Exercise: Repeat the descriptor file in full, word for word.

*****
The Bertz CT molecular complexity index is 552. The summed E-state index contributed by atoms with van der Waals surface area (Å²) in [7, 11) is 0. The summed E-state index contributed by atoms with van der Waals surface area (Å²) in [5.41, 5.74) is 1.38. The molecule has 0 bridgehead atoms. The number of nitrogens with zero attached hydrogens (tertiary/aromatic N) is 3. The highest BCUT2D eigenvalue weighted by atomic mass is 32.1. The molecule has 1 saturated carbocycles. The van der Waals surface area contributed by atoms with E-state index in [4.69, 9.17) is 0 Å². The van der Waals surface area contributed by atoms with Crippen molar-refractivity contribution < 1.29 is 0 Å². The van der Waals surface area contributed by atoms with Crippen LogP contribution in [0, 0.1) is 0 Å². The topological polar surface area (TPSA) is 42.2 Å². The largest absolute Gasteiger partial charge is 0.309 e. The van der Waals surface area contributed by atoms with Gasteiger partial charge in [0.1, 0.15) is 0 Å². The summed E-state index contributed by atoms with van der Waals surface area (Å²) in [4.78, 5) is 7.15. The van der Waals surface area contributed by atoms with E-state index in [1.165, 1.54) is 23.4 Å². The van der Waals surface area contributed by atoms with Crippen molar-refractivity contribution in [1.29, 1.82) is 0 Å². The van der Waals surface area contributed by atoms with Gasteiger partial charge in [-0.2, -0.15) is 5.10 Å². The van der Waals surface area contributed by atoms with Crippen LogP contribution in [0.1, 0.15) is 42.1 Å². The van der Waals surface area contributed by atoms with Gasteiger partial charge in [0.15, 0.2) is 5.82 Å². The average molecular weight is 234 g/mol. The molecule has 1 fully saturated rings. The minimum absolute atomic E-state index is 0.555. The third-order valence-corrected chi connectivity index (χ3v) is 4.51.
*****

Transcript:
The Bertz CT molecular complexity index is 552. The summed E-state index contributed by atoms with van der Waals surface area (Å²) in [7, 11) is 0. The summed E-state index contributed by atoms with van der Waals surface area (Å²) in [5.41, 5.74) is 1.38. The molecule has 0 bridgehead atoms. The number of nitrogens with zero attached hydrogens (tertiary/aromatic N) is 3. The highest BCUT2D eigenvalue weighted by atomic mass is 32.1. The molecule has 1 saturated carbocycles. The van der Waals surface area contributed by atoms with E-state index in [4.69, 9.17) is 0 Å². The van der Waals surface area contributed by atoms with Crippen molar-refractivity contribution < 1.29 is 0 Å². The van der Waals surface area contributed by atoms with Crippen LogP contribution in [0, 0.1) is 0 Å². The topological polar surface area (TPSA) is 42.2 Å². The largest absolute Gasteiger partial charge is 0.309 e. The van der Waals surface area contributed by atoms with Gasteiger partial charge in [0.1, 0.15) is 0 Å². The summed E-state index contributed by atoms with van der Waals surface area (Å²) in [4.78, 5) is 7.15. The van der Waals surface area contributed by atoms with E-state index in [1.165, 1.54) is 23.4 Å². The van der Waals surface area contributed by atoms with Crippen molar-refractivity contribution in [1.29, 1.82) is 0 Å². The van der Waals surface area contributed by atoms with Gasteiger partial charge in [-0.2, -0.15) is 5.10 Å². The van der Waals surface area contributed by atoms with Crippen LogP contribution in [0.1, 0.15) is 42.1 Å². The van der Waals surface area contributed by atoms with Gasteiger partial charge in [0.15, 0.2) is 5.82 Å². The average molecular weight is 234 g/mol. The molecule has 1 fully saturated rings. The minimum absolute atomic E-state index is 0.555. The third-order valence-corrected chi connectivity index (χ3v) is 4.51.